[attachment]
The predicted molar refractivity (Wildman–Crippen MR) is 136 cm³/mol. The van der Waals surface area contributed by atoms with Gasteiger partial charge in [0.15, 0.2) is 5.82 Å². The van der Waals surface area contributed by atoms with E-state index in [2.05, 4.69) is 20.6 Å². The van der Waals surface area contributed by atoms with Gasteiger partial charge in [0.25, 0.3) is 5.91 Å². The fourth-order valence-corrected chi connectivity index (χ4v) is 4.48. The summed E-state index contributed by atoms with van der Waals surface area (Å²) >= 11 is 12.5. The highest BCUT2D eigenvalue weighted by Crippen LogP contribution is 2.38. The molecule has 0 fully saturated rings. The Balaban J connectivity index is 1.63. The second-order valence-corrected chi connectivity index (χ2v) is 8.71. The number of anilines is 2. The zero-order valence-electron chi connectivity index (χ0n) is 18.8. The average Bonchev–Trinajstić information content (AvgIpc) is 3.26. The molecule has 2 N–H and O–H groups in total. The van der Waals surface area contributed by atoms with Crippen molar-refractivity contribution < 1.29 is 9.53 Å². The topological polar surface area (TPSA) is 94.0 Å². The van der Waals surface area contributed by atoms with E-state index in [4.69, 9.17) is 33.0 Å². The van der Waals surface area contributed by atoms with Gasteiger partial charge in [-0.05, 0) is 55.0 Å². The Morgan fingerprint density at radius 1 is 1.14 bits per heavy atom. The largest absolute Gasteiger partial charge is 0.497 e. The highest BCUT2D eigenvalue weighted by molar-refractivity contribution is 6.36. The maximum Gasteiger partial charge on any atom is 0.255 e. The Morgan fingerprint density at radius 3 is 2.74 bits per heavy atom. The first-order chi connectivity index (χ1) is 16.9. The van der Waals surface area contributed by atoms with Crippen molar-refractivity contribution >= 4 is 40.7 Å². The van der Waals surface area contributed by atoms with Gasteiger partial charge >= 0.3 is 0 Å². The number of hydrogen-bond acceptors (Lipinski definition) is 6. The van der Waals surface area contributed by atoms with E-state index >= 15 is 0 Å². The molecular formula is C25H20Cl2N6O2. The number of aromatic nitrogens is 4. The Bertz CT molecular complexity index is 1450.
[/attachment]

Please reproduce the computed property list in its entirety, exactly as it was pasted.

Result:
The predicted molar refractivity (Wildman–Crippen MR) is 136 cm³/mol. The van der Waals surface area contributed by atoms with Gasteiger partial charge in [0.15, 0.2) is 5.82 Å². The van der Waals surface area contributed by atoms with E-state index in [2.05, 4.69) is 20.6 Å². The van der Waals surface area contributed by atoms with Gasteiger partial charge in [0.25, 0.3) is 5.91 Å². The fourth-order valence-corrected chi connectivity index (χ4v) is 4.48. The summed E-state index contributed by atoms with van der Waals surface area (Å²) >= 11 is 12.5. The highest BCUT2D eigenvalue weighted by Crippen LogP contribution is 2.38. The molecule has 0 fully saturated rings. The Balaban J connectivity index is 1.63. The second-order valence-corrected chi connectivity index (χ2v) is 8.71. The number of anilines is 2. The zero-order valence-electron chi connectivity index (χ0n) is 18.8. The average Bonchev–Trinajstić information content (AvgIpc) is 3.26. The molecule has 2 N–H and O–H groups in total. The van der Waals surface area contributed by atoms with Crippen molar-refractivity contribution < 1.29 is 9.53 Å². The topological polar surface area (TPSA) is 94.0 Å². The van der Waals surface area contributed by atoms with E-state index in [4.69, 9.17) is 33.0 Å². The van der Waals surface area contributed by atoms with Gasteiger partial charge in [-0.05, 0) is 55.0 Å². The Morgan fingerprint density at radius 1 is 1.14 bits per heavy atom. The largest absolute Gasteiger partial charge is 0.497 e. The highest BCUT2D eigenvalue weighted by molar-refractivity contribution is 6.36. The maximum Gasteiger partial charge on any atom is 0.255 e. The Morgan fingerprint density at radius 3 is 2.74 bits per heavy atom. The first-order chi connectivity index (χ1) is 16.9. The van der Waals surface area contributed by atoms with Crippen molar-refractivity contribution >= 4 is 40.7 Å². The van der Waals surface area contributed by atoms with Gasteiger partial charge >= 0.3 is 0 Å². The number of hydrogen-bond acceptors (Lipinski definition) is 6. The van der Waals surface area contributed by atoms with E-state index >= 15 is 0 Å². The molecular formula is C25H20Cl2N6O2. The number of aromatic nitrogens is 4. The Bertz CT molecular complexity index is 1450.